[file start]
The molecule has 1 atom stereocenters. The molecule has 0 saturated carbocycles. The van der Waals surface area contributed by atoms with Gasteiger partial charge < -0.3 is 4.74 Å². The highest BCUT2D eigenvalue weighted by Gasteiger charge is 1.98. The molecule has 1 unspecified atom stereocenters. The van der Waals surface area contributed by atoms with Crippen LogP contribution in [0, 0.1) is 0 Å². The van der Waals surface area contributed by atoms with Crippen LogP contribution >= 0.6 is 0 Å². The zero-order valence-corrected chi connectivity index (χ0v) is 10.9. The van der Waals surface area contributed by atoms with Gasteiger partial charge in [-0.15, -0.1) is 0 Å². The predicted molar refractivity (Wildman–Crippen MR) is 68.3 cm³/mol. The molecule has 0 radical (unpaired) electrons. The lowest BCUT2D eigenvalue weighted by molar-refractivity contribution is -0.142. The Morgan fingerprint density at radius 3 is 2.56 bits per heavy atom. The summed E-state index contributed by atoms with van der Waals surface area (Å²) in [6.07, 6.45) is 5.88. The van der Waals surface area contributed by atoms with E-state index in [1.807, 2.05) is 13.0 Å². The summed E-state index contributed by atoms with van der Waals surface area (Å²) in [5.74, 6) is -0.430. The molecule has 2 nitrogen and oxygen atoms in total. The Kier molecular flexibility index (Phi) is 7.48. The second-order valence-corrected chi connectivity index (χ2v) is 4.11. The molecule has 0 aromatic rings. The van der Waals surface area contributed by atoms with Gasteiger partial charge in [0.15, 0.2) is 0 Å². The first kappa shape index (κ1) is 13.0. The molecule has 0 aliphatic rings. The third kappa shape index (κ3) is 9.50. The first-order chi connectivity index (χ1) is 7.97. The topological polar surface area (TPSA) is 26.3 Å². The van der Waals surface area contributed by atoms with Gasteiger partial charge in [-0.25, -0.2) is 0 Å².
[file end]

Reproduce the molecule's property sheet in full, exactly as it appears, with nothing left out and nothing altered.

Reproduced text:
The molecule has 1 atom stereocenters. The molecule has 0 saturated carbocycles. The van der Waals surface area contributed by atoms with Gasteiger partial charge < -0.3 is 4.74 Å². The highest BCUT2D eigenvalue weighted by Gasteiger charge is 1.98. The molecule has 1 unspecified atom stereocenters. The van der Waals surface area contributed by atoms with Crippen LogP contribution in [0, 0.1) is 0 Å². The van der Waals surface area contributed by atoms with Crippen LogP contribution >= 0.6 is 0 Å². The zero-order valence-corrected chi connectivity index (χ0v) is 10.9. The van der Waals surface area contributed by atoms with Gasteiger partial charge in [-0.15, -0.1) is 0 Å². The predicted molar refractivity (Wildman–Crippen MR) is 68.3 cm³/mol. The molecule has 0 radical (unpaired) electrons. The lowest BCUT2D eigenvalue weighted by molar-refractivity contribution is -0.142. The Morgan fingerprint density at radius 3 is 2.56 bits per heavy atom. The summed E-state index contributed by atoms with van der Waals surface area (Å²) in [6.07, 6.45) is 5.88. The van der Waals surface area contributed by atoms with E-state index in [1.807, 2.05) is 13.0 Å². The summed E-state index contributed by atoms with van der Waals surface area (Å²) in [5.74, 6) is -0.430. The molecule has 2 nitrogen and oxygen atoms in total. The Kier molecular flexibility index (Phi) is 7.48. The second-order valence-corrected chi connectivity index (χ2v) is 4.11. The molecule has 0 aromatic rings. The van der Waals surface area contributed by atoms with Gasteiger partial charge in [0.15, 0.2) is 0 Å². The first kappa shape index (κ1) is 13.0. The molecule has 0 aliphatic rings. The third kappa shape index (κ3) is 9.50. The first-order chi connectivity index (χ1) is 7.97. The topological polar surface area (TPSA) is 26.3 Å². The van der Waals surface area contributed by atoms with Gasteiger partial charge in [-0.25, -0.2) is 0 Å².